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I am running low on space on my 3DS-XL, and there are some games coming out soon that I will want to download. I'd like to buy a new SD card before that happens, but I don't want to accidentally get something that's too big/fast/amazing that it won't work.

What are the specs for the best SD card I can get for my 3DS-XL?

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Officially, the 3DS only supports SD and SDHC cards (of which, the upper limit on SDHC is 32GB). And for out-of-the-box solutions, it is true that 32GB is the largest SD card you can buy.

However, after some digging, it is less that the 3DS does not support SDXC cards (64GB+), but rather that is does not support the exFAT file system that these eXtreme Capacity cards utilize. To get these 64GB+ cards to work on your 3DS (and most any device that only supports SDHC), you must reformat them to use the FAT32 file system.

A quick and easy guide for formatting SD cards I got from here:

This, on the other hand, is the "my hands are as soft as a baby's bottom" method ... (thanks to lynkdead)
1. Place the card in your PC's card reader and determine the drive designation (i.e., G:\, H:\, etc.)
2. Download the fat32format utility in GUI version from here: http://www.ridgecrop.demon.co.uk/guiformat.exe.
3. Launch the guiformat.exe.
4. Choose the drive that corresponds to your SD card.
5. Choose the size of the SD Card you are formatting.
5. Check the Quick Format box.
6. Press Start.
And voila !!!
Enjoy your new SD card !!!

Now, while this means that nearly any SD card size is possible, is may not be entirely cost-efective to go whole-hog and get the highest capacity card you can find. Retail 3ds games available for download from the E-shop range from around 512MB-1GB (as of Mario Kart 7, anyway).

If you want to use your 3DS as a make-shift mp3 player (if you do, please use headphones, I'm no audiophile and even I can tell the system's speakers are not the greatest), the included Nintendo 3DS Sound app can only handle about 95-100 files per folder. Not the greatest if you have a large playlist and like to set it to random.

If you intend to use it to convert and watch videos on the go, the ~10 minute restriction on length (in addition to the resolution) means that each video file will not be much more than 120MB (possibly double that for anything in 3D)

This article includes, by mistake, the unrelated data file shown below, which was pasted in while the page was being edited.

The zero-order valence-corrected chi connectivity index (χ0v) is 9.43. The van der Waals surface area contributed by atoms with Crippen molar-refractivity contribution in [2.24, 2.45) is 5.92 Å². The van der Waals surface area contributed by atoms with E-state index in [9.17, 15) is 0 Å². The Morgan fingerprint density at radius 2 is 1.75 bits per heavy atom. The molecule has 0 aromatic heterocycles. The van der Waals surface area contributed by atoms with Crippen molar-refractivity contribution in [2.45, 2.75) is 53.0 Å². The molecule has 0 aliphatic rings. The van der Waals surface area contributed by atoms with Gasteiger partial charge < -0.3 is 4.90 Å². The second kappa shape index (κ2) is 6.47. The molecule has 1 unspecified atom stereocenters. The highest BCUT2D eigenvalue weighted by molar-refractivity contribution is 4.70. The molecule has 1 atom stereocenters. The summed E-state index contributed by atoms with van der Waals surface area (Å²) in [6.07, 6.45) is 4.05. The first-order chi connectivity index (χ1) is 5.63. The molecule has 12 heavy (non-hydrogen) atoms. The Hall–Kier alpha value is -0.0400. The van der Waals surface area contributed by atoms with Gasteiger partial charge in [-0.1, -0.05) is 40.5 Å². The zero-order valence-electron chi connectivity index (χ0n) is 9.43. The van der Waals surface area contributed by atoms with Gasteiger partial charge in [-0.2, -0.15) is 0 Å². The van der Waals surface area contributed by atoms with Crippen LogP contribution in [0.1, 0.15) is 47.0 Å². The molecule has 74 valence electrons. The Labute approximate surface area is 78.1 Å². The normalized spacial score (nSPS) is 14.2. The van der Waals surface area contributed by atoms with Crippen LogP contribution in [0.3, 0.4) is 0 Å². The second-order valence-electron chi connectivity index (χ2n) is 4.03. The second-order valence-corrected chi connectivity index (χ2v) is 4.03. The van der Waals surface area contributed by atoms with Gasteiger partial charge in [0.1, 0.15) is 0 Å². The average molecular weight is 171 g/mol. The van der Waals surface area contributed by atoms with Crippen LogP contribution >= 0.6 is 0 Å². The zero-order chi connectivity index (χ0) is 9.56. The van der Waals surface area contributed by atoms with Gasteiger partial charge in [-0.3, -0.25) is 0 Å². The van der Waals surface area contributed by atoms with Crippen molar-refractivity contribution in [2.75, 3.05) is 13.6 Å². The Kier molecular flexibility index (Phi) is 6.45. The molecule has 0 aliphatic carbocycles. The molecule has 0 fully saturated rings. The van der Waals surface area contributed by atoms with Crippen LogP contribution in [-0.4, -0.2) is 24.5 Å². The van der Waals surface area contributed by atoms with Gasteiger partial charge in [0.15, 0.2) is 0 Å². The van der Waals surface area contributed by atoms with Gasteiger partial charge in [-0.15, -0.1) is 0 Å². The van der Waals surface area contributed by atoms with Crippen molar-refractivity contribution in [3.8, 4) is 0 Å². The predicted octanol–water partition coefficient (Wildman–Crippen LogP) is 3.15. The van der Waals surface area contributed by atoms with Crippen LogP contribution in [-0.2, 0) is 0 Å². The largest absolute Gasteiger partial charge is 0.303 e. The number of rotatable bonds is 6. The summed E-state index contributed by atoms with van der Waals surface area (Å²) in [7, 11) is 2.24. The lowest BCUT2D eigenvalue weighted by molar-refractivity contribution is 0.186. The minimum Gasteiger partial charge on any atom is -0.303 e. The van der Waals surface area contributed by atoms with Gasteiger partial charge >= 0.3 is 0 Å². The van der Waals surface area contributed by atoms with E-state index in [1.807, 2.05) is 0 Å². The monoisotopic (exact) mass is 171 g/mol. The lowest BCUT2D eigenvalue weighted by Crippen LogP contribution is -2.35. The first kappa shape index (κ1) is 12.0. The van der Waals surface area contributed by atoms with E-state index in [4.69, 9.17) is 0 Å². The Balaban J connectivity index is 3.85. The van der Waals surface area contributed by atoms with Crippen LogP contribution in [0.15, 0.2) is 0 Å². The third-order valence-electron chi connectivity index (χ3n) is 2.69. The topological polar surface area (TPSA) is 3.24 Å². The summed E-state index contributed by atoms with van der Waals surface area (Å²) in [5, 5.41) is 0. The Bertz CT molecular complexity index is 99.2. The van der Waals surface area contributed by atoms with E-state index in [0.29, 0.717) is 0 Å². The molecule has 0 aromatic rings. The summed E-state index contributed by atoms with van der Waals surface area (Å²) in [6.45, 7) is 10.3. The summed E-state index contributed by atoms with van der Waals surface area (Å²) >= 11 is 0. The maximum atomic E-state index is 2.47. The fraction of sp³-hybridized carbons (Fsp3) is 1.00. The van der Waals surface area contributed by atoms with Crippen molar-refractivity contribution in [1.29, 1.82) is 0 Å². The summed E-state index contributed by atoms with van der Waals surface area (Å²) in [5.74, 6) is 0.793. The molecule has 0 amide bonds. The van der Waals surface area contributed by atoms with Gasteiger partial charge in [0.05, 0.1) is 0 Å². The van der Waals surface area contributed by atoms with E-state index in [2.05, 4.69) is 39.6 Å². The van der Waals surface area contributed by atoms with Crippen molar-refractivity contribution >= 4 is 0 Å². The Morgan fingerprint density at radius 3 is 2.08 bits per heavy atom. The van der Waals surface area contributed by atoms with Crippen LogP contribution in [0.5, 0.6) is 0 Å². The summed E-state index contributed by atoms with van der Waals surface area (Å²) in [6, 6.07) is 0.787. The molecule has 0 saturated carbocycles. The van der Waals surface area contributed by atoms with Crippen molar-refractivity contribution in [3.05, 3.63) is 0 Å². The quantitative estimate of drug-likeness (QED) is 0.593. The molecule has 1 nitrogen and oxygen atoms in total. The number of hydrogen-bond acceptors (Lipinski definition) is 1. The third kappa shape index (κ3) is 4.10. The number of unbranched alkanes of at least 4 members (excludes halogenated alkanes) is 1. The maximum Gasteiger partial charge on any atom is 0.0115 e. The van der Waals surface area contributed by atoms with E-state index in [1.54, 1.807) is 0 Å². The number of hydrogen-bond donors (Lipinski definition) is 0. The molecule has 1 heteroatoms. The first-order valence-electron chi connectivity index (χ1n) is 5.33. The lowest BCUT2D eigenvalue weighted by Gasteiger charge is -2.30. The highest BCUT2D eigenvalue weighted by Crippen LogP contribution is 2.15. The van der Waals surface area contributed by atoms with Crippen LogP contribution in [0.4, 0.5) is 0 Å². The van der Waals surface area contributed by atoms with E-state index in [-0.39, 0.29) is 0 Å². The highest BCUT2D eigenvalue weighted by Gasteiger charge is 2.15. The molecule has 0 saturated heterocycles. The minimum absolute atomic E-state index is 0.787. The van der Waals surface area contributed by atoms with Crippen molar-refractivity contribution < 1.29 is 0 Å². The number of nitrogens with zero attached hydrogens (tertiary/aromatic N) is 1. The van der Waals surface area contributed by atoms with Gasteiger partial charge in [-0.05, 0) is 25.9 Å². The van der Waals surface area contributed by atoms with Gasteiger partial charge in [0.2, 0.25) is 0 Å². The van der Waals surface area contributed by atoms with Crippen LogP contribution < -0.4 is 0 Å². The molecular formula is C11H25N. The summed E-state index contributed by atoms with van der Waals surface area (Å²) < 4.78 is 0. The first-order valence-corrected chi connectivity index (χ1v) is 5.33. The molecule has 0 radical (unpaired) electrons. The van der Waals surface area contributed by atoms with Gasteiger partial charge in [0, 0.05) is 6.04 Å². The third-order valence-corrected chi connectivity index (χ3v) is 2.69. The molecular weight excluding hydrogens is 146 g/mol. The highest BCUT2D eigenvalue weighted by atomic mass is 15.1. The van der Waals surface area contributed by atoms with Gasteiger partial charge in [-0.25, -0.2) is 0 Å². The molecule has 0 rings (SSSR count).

Conclusions:

While you can get higher capacity cards to the tune of 64GB and 128GB, most (if not all) 32GB SDHC cards should work properly on your 3DS(XL) out-of-the-box with no extra effort on your part. Unless you plan to more or less exclusively purchase all your 3DS games through the e-shop, to misquote Bill Gates from 1981, "32GB ought to be enough for anybody."

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    In case you don't feel like downloading extra software, you can format the card just opening a command prompt window by typing "cmd" in the Start Menu, then type the following: format x: /FS:FAT32 /A:32K /Q (substitute x: for the appropriate drive letter) – OMA Oct 6 '14 at 22:21
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The 3DS supports SD and SDHC ("SD High Capacity") of all sizes. Since the size limit on SDHC is 32GB, that's the largest you can use in a 3DS.

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    This is not entirely accurate. Larger SD cards (SDXC) are not natively supported by the 3DS because they use the exFAT file system. This can be worked around by reformatting the card to use FAT32. – Trent Hawkins Oct 3 '13 at 2:17
  • @Trent Since FAT32 itself has a fixed max partition size of 32GB, there's zero to be gained from attempting such a workaround. It would just be a waste of hardware and time. – SevenSidedDie Oct 3 '13 at 6:41
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    FAT32 most definitely supports larger partition sizes than 32GB; Windows just doesn't let you format them with the built-in formatter. Using third-party tools avoids that problem, and the partition is every bit as valid. – Michael Madsen Oct 3 '13 at 12:27
  • @MichaelMadsen Oh, interesting! Doing some follow-up reading, apparently different systems have different practical limits because they're simply not coded to understand unusual combinations of FAT32 cluster size/count, so it's unclear what a 3DS would do with a >32GB card and empirical testing is called for... – SevenSidedDie Oct 3 '13 at 15:23
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    @SevenSidedDie It gives you a whole bunch of blocks (1gb = 8192blocks). Considering the cost of 128gb cards, though, I stand by my conclusions. Unless you plan to swear off physical carts and buy exclusively through the e-shop (or someone manages to sneak a homebrew channel through the SD card slot), 32gb is probably more than enough for most people. – Trent Hawkins Oct 5 '13 at 11:20

protected by Community Feb 9 '14 at 18:25

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